The other story that deserved more attention than it got this week was the Justice Department’s report on Baltimore’s police. In some sense this was the big-city sequel to the report DoJ did last year on Ferguson. We now have very well documented accounts of how American policing shouldn’t work. Hopefully somebody is working on a model of how it should work. My post on the D0J report is called “It’s Not Just Freddie Gray”. It’s the one that still needs work. Let’s hope it gets out by 11.

The weekly summary will cover the latest attempt at raising a Clinton email scandal and a few other topics, before closing with some classics of literature rewritten in Trump style. Noon? 1? I don’t know.

The Monday Morning Teaser

It’s hard to believe that a week ago I was nervously waiting for a few more polls to validate Clinton’s convention bounce.

The bounce turned out to be just fine, and then Trump spent the entire week demonstrating the truth of the line in Clinton’s acceptance speech: “A man you can bait with a tweet is not a man we can trust with nuclear weapons.” He simply could not let go of his disastrous battle with two gold-star parents, to the point of starting to attack Republicans who told him to lay off.

But as arresting as that disaster has been, I am resisting the overall tendency of politics-watchers to focus 24/7 on Trump, because I don’t want Hillary to get to the White House with no mandate beyond not being him. So I’m taking a step back to focus on one of the campaign’s broader themes: sexism. What role has sexism played in building the kind of Hillary-hatred we’re seeing, and could we have expected anything different from the first serious attempt to put a woman in the White House?

In particular, I want to apply what eight years of Obama has taught us about subtle racism: People don’t hate Obama because he’s black, they hate him because they believe terrible things about him. But a big reason they believe those terrible things is because he’s black.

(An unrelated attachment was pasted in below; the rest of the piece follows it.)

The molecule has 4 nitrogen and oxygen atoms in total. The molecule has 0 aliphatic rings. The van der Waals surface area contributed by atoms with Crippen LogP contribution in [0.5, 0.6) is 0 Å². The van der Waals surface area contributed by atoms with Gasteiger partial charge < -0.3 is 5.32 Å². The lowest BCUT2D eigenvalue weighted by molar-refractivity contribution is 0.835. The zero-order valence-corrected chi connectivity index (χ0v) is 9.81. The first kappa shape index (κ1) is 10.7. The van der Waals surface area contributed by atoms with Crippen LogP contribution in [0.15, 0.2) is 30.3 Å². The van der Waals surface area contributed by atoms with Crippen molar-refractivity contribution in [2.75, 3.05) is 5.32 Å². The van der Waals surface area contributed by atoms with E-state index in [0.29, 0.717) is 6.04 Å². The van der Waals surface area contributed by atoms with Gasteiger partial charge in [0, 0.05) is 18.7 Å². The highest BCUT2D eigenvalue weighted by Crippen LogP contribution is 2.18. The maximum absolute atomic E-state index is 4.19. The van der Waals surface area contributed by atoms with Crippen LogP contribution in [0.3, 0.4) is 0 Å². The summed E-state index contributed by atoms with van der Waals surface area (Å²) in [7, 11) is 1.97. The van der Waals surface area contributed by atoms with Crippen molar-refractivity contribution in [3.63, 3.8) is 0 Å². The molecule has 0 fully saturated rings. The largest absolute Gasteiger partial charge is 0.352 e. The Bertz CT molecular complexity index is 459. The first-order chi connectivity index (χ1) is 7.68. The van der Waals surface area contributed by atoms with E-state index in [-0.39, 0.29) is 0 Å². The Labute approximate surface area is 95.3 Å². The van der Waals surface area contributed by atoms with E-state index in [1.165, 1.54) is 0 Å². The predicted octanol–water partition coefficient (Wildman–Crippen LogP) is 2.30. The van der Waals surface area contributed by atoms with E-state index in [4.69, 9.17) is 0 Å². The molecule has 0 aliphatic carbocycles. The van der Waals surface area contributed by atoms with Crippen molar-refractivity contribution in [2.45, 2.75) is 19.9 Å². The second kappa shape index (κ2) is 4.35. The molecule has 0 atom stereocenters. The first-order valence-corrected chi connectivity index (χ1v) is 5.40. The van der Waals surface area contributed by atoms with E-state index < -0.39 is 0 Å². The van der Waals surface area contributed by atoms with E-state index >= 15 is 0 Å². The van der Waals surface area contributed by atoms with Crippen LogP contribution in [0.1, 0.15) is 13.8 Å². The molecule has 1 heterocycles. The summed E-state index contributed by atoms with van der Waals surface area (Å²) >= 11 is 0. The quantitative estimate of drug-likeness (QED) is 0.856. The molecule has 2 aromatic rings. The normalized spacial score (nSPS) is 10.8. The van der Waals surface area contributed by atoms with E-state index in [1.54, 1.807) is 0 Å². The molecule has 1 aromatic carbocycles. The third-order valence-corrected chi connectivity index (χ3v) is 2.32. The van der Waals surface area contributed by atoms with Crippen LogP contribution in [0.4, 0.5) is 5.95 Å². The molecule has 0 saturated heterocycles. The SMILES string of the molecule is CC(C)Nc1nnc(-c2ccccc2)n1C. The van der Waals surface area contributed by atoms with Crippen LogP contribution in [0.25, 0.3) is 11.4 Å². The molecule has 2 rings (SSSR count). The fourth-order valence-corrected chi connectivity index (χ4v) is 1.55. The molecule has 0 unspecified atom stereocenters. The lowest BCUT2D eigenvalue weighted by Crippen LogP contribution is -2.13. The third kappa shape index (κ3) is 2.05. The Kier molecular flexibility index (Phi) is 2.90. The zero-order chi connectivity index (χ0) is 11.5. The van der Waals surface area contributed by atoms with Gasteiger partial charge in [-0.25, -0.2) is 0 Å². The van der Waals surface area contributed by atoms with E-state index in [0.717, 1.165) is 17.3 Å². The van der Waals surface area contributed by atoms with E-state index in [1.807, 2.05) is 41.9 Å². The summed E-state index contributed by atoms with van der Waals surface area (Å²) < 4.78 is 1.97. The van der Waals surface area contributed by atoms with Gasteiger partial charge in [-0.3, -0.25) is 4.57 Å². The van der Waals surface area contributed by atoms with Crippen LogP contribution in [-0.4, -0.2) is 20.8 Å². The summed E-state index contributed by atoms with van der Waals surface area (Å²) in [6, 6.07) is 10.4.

So the featured post will be “Sexism and the Clinton Candidacy”. It should be out before 9 EDT.

In the summary, I will have to focus on Trump, because his bizarre self-destruction really has dominated the news this week. I’ll also tell the story of how I tripped into a significant anti-Trump demonstration this weekend while vacationing in Maine.

But I’ll also touch on the global problem of slow growth, Obama’s last birthday in the White House, how my church is making religious freedom a liberal argument, and maybe a few other things, before closing with a couple Trump songs. That should be out around 11 or 12.

The Monday Morning Teaser

Another week, another convention. There still aren’t enough polls to establish it convincingly, but the early results are validating my intuition that Hillary’s bounce undoes the one Trump got from his convention and then some. Trump is helping by acting exactly like the person the Democrats described, so we may have seen the last of those Trump-leads headlines — at least until some other major event happens.

The convention offers a lot of possible angles. So many of the headline speakers were tremendous, and then there were unexpected knock-outs like the speech from the parents of the late Captain Khan. But today’s featured post focuses on Bernie Sanders: He didn’t just check the box on his Hillary endorsement, like Marco Rubio did for Trump, and he didn’t even make a lesser-of-two-evils argument. He put his heart into it, assured his supporters that “Hillary Clinton will make an outstanding president,” and went through a list of issues to prove it.

That surprised a lot of people, to the point that conspiracy theories have started about what Hillary could have offered or threatened him with. I will offer a more mundane explanation in “Why Bernie Backed Hillary”. It should be out before 8 EDT.